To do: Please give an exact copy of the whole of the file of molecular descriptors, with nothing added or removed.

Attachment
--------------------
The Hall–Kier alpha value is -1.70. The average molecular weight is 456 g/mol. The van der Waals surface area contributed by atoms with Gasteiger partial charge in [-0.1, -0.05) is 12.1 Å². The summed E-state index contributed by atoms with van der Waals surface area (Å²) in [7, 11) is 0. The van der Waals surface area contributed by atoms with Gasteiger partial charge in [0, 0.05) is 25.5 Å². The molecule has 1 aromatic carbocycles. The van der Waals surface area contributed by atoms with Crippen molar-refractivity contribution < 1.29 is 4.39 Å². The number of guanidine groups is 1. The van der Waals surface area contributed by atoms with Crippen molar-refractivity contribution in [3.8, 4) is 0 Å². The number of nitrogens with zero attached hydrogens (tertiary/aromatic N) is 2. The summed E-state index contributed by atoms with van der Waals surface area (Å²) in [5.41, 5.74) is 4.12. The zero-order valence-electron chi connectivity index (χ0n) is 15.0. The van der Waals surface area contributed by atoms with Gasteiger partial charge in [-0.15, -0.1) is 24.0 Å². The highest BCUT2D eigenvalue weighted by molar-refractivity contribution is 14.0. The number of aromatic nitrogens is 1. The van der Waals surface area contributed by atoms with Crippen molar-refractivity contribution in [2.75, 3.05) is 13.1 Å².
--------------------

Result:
The Hall–Kier alpha value is -1.70. The average molecular weight is 456 g/mol. The van der Waals surface area contributed by atoms with Gasteiger partial charge in [-0.1, -0.05) is 12.1 Å². The summed E-state index contributed by atoms with van der Waals surface area (Å²) in [7, 11) is 0. The van der Waals surface area contributed by atoms with Gasteiger partial charge in [0, 0.05) is 25.5 Å². The molecule has 1 aromatic carbocycles. The van der Waals surface area contributed by atoms with Crippen molar-refractivity contribution < 1.29 is 4.39 Å². The number of guanidine groups is 1. The van der Waals surface area contributed by atoms with Crippen molar-refractivity contribution in [3.8, 4) is 0 Å². The number of nitrogens with zero attached hydrogens (tertiary/aromatic N) is 2. The summed E-state index contributed by atoms with van der Waals surface area (Å²) in [5.41, 5.74) is 4.12. The zero-order valence-electron chi connectivity index (χ0n) is 15.0. The van der Waals surface area contributed by atoms with Gasteiger partial charge in [-0.15, -0.1) is 24.0 Å². The highest BCUT2D eigenvalue weighted by molar-refractivity contribution is 14.0. The number of aromatic nitrogens is 1. The van der Waals surface area contributed by atoms with Crippen molar-refractivity contribution in [2.75, 3.05) is 13.1 Å².